So colorful!  We couldn't pass up a chance to grab some images of these beautiful feathered friends.

Cute yellow birdie

My new lens performed well.  I managed to get a couple good images of birds and learned a bit more about the art of capturing moving subjects.  And got more much-needed practice. 

Another fun morning with my photographer buddy!

Thursday, January 17, 2019

Green Lakes Trail

After spending a splendid (albeit soggy) Friday exploring the amazing fall colors around Clear Lake and the McKenzie River (if you missed it, see that post here), I met up with my brother in Bend.  I had big plans to go on a hike the following day.  However, we woke up that morning to more rain.

Fall Creek lined in gold

The forecast didn't look very promising, calling for a cloudy, drizzly day.  We lingered around my brother's house until way past mid-morning, hoping things would clear.  Finally, getting a bit stir crazy, I suggested we pack our raingear and just go for it.  So we'd get a little bit big deal.

One of the lovely waterfalls on Fall Creek

I'd always wanted to hike the Green Lakes trail all the way to the Green Lakes.  Having only traversed a little over halfway to the famed lakes, this goal was high on my list.  My brother also was interested in exploring more of this trail, so he didn't take much convincing.

More autumn finery

We drove the Cascade Lakes highway to our trailhead in a pouring rainstorm.  A dry hike wasn't looking too promising.  But passing by Mt Bachelor a funny thing happened.  The sky began to clear.  By the time we reached the Green Lakes Trailhead, not only had the rain completely stopped, a tiny bit of blue sky was visible through the clouds.

Walking beside an old lava flow

Completely unexpected, but certainly appreciated, my brother and I hastily grabbed backpacks and started out on the trail before the weather changed it's mind.

Stormy weather to the south

The first part of the Green Lakes Trail (that I'd hiked twice before) follows Fall Creek.  Although gorgeous year-round, autumn colors put on a spectacular show, with golden bushes lining the creek's banks.  A few small waterfalls also added to the beauty.

Ultra-blue water

Two miles in we passed a junction with the Moraine Lake Trail.  After this, the forest thinned out a tiny bit and views opened up.  We got our first glimpse of South Sister through a clearing, and then began a short climb.

This path along the creek was the most beautiful of all

Emerging from the forest into another clearing, my brother and I came upon the most scenic portion of the hike.  Fall Creek wound through a wide plain lined with golden grasses and yellow bushes.  A huge lava flow rose up on one side of the creek, glittering with black obsidian.  Sunshine streamed down from the sky, illuminating everything in perfect light.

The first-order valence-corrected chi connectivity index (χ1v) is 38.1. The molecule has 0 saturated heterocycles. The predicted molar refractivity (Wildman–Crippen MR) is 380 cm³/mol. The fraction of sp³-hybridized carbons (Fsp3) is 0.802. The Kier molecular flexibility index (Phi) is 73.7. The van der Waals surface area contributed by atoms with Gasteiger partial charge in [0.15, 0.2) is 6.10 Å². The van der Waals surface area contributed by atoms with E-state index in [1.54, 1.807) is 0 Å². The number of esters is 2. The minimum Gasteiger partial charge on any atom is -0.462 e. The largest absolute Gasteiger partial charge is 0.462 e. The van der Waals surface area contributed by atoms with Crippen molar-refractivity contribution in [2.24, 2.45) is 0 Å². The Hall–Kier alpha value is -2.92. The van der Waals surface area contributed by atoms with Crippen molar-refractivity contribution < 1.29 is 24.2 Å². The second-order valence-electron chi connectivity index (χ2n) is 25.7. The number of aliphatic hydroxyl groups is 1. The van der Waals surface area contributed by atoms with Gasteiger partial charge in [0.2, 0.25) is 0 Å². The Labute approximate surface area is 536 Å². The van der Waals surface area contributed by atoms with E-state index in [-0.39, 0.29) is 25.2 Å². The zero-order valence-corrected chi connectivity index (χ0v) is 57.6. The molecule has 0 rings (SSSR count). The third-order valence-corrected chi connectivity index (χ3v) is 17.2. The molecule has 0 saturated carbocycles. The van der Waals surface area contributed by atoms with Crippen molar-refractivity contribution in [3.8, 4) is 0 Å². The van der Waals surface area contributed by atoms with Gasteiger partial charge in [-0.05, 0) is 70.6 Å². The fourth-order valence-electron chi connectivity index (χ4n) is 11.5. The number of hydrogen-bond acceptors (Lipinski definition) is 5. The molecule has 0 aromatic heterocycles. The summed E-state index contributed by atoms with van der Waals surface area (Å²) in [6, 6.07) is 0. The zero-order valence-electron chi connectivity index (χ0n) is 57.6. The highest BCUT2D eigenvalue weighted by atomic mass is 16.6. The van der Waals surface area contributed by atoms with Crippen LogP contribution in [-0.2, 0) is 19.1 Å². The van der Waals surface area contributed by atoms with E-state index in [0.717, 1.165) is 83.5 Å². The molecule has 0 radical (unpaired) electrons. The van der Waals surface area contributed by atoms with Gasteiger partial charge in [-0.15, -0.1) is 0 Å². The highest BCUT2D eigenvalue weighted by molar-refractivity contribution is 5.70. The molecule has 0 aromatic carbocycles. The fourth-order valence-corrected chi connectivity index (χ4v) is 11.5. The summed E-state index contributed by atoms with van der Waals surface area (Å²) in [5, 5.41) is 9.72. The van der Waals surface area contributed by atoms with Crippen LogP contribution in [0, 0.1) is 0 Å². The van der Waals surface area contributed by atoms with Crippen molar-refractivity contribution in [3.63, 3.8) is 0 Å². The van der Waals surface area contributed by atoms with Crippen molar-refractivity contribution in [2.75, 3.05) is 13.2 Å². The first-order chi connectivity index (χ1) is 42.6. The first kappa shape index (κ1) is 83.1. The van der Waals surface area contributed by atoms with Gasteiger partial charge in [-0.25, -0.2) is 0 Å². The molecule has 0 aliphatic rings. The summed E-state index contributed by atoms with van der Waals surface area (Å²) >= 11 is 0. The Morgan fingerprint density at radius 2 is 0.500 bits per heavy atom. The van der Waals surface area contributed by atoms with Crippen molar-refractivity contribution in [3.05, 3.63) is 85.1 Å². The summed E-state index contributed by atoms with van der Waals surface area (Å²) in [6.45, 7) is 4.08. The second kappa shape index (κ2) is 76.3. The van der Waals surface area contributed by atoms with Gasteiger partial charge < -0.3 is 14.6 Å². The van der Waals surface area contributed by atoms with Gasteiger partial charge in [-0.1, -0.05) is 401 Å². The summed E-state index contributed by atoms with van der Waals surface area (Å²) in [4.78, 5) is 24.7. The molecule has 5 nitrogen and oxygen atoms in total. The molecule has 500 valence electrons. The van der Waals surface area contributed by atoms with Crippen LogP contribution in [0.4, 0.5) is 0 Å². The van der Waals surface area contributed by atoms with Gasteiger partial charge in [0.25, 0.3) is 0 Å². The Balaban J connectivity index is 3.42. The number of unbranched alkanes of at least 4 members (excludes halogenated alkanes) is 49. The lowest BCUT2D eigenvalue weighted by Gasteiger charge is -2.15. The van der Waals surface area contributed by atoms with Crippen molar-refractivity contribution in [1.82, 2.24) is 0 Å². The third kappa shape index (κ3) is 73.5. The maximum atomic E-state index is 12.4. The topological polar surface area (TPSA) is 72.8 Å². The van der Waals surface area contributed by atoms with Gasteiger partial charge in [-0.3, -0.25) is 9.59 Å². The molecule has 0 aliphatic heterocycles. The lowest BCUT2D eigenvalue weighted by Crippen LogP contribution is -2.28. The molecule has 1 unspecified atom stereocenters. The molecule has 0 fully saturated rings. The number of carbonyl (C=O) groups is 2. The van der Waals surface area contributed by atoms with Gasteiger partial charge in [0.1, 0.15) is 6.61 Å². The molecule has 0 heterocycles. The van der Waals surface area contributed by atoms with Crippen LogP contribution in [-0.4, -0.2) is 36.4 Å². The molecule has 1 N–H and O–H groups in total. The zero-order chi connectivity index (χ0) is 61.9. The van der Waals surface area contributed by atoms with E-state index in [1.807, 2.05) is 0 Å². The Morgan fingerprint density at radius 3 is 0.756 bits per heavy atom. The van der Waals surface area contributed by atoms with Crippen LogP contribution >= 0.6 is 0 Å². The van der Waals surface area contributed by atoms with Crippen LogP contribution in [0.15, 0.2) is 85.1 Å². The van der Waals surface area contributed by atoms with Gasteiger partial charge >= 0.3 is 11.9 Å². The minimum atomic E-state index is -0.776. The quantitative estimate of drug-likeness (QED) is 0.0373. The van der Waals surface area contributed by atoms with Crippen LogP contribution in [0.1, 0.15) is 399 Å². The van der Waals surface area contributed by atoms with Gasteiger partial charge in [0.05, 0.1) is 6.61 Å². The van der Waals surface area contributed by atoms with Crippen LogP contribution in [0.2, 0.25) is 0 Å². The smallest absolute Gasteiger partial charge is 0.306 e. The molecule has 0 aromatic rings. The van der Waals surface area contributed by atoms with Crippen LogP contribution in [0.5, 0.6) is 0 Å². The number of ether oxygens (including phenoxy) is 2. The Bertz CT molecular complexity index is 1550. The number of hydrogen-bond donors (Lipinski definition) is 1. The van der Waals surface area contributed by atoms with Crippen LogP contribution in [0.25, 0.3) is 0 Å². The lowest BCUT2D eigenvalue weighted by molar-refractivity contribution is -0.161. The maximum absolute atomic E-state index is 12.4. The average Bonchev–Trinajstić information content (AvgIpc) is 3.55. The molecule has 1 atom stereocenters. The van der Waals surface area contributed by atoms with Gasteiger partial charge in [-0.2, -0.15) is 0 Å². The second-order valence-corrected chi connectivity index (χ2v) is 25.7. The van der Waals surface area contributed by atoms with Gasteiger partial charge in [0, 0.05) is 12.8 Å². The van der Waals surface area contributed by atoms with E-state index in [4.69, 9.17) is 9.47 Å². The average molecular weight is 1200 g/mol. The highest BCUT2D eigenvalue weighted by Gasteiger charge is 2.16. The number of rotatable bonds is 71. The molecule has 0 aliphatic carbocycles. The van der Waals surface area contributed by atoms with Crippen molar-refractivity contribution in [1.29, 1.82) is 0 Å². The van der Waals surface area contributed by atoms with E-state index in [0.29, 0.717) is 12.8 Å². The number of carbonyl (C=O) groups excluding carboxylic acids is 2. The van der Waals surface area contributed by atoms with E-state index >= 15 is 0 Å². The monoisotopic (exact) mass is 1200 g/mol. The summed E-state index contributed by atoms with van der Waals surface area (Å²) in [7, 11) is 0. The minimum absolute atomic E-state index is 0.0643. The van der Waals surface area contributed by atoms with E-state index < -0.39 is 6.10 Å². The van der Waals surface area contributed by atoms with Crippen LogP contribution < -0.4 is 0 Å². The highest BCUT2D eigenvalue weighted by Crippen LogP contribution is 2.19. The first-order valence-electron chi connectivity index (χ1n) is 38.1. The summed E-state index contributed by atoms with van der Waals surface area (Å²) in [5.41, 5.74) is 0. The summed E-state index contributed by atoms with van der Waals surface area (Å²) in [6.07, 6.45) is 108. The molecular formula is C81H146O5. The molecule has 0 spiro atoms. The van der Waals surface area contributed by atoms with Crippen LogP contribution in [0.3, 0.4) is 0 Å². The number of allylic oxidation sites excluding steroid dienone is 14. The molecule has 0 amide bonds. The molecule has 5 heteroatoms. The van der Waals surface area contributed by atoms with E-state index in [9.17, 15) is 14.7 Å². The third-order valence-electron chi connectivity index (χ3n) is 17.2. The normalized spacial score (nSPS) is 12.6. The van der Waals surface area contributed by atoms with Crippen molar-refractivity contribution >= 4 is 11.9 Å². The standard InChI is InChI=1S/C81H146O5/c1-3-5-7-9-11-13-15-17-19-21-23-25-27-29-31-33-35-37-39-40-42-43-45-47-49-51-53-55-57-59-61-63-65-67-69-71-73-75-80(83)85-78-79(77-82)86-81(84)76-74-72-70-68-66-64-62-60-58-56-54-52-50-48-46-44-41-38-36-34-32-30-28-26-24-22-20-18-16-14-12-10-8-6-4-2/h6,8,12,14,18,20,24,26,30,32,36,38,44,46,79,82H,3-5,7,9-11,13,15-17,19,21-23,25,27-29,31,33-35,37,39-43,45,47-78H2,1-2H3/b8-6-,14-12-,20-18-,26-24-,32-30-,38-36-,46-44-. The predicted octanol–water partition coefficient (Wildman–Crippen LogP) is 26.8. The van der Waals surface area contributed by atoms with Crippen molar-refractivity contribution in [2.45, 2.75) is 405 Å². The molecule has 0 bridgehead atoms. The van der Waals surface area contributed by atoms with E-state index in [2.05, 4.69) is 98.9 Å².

More golden bushes

As I looked back toward the direction we'd come, I noticed dark clouds hovering above the adjacent hills.  It looked as though rain might come at any minute.  But where we were standing it was nothing but sunshine!

South Sister

Normally an insanely popular trail, we'd seen maybe a dozen people thus far.  And most of those were heading back to the parking area.  It appeared that the inclement weather (or threat of) had scared most folks away.

Admiring South Sister from Green Lake

Climbing up to another wide-open plain, we were hit by strong wind gusts.  South Sister rose grandly from one direction, while Broken Top Mountain's craggy tip could be seen from the other.  Before us was the blue-gray waters of the largest Green Lake.  We'd made it! 

Beautiful place for a break

There are three Green Lakes in the area, all popular backpacking destinations.  But today we didn't see any tents, or for that matter, any people.  My brother and I followed a side trail to the shoreline of the largest Green Lake and ducked behind a stand of trees to escape the wind.  We had a killer view of South Sister - perfect place for a snack break.

Broken Top Mountain

After inhaling a couple of Cliff bars and some really good trail mix from my brother's backpack, I decided we'd better head back before our good weather window ran out.  So retracing our steps, we trekked back past the amazing lava flow and beautiful creek (with more photo ops).

The water sparkled in the sun

Although I was worried about rain returning, the skies remained sunny and dry the entire trip back.  As a matter of fact, sunshine and blue skies greeted us at the trailhead, illuminating the colorful autumn hues. 

Fall colors back at the trailhead

And Broken Top Mountain looked especially stunning with a dusting of snow.

Broken Top with a dusting of snow

My weekend ended with a trip to my daughter's home and another visit with her cute puppy, who was growing by leaps and bounds.

Cute grand-puppy pic!

Although the day started out wet, a surprise change in the weather made for a memorable trip along the Green Lakes Trail.  Gotta love Central Oregon!

Stats:  9 miles round-trip, 1150 feet elevation gain.